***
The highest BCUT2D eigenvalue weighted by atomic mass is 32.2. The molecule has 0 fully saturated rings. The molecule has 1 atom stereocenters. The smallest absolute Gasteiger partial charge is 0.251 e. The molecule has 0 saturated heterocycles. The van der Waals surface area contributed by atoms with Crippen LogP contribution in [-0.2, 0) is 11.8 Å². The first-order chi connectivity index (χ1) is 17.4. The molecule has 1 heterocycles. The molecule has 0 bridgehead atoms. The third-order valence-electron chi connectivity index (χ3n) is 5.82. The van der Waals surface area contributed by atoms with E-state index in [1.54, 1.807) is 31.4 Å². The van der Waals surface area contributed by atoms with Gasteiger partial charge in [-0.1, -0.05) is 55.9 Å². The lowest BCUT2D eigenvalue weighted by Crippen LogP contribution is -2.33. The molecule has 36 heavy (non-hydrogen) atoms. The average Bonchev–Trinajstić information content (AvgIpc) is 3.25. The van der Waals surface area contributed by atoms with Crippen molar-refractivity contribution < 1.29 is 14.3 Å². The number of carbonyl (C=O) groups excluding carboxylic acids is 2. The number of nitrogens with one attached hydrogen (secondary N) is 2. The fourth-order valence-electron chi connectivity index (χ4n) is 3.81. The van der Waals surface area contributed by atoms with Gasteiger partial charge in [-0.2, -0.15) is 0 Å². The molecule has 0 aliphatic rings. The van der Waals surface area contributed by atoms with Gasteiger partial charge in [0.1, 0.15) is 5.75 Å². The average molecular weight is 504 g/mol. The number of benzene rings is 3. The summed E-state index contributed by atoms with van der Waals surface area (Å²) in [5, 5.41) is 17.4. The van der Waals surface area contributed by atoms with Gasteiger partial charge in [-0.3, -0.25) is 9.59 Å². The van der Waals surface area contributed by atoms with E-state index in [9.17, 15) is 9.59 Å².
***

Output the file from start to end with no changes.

The highest BCUT2D eigenvalue weighted by atomic mass is 32.2. The molecule has 0 fully saturated rings. The molecule has 1 atom stereocenters. The smallest absolute Gasteiger partial charge is 0.251 e. The molecule has 0 saturated heterocycles. The van der Waals surface area contributed by atoms with Crippen LogP contribution in [-0.2, 0) is 11.8 Å². The first-order chi connectivity index (χ1) is 17.4. The molecule has 1 heterocycles. The molecule has 0 bridgehead atoms. The third-order valence-electron chi connectivity index (χ3n) is 5.82. The van der Waals surface area contributed by atoms with E-state index in [1.54, 1.807) is 31.4 Å². The van der Waals surface area contributed by atoms with Gasteiger partial charge in [-0.1, -0.05) is 55.9 Å². The lowest BCUT2D eigenvalue weighted by Crippen LogP contribution is -2.33. The molecule has 36 heavy (non-hydrogen) atoms. The average Bonchev–Trinajstić information content (AvgIpc) is 3.25. The van der Waals surface area contributed by atoms with Crippen molar-refractivity contribution < 1.29 is 14.3 Å². The number of carbonyl (C=O) groups excluding carboxylic acids is 2. The number of nitrogens with one attached hydrogen (secondary N) is 2. The fourth-order valence-electron chi connectivity index (χ4n) is 3.81. The van der Waals surface area contributed by atoms with Gasteiger partial charge in [-0.2, -0.15) is 0 Å². The molecule has 0 aliphatic rings. The van der Waals surface area contributed by atoms with Gasteiger partial charge in [0.1, 0.15) is 5.75 Å². The average molecular weight is 504 g/mol. The number of benzene rings is 3. The summed E-state index contributed by atoms with van der Waals surface area (Å²) in [5, 5.41) is 17.4. The van der Waals surface area contributed by atoms with Gasteiger partial charge in [-0.3, -0.25) is 9.59 Å². The van der Waals surface area contributed by atoms with E-state index in [9.17, 15) is 9.59 Å².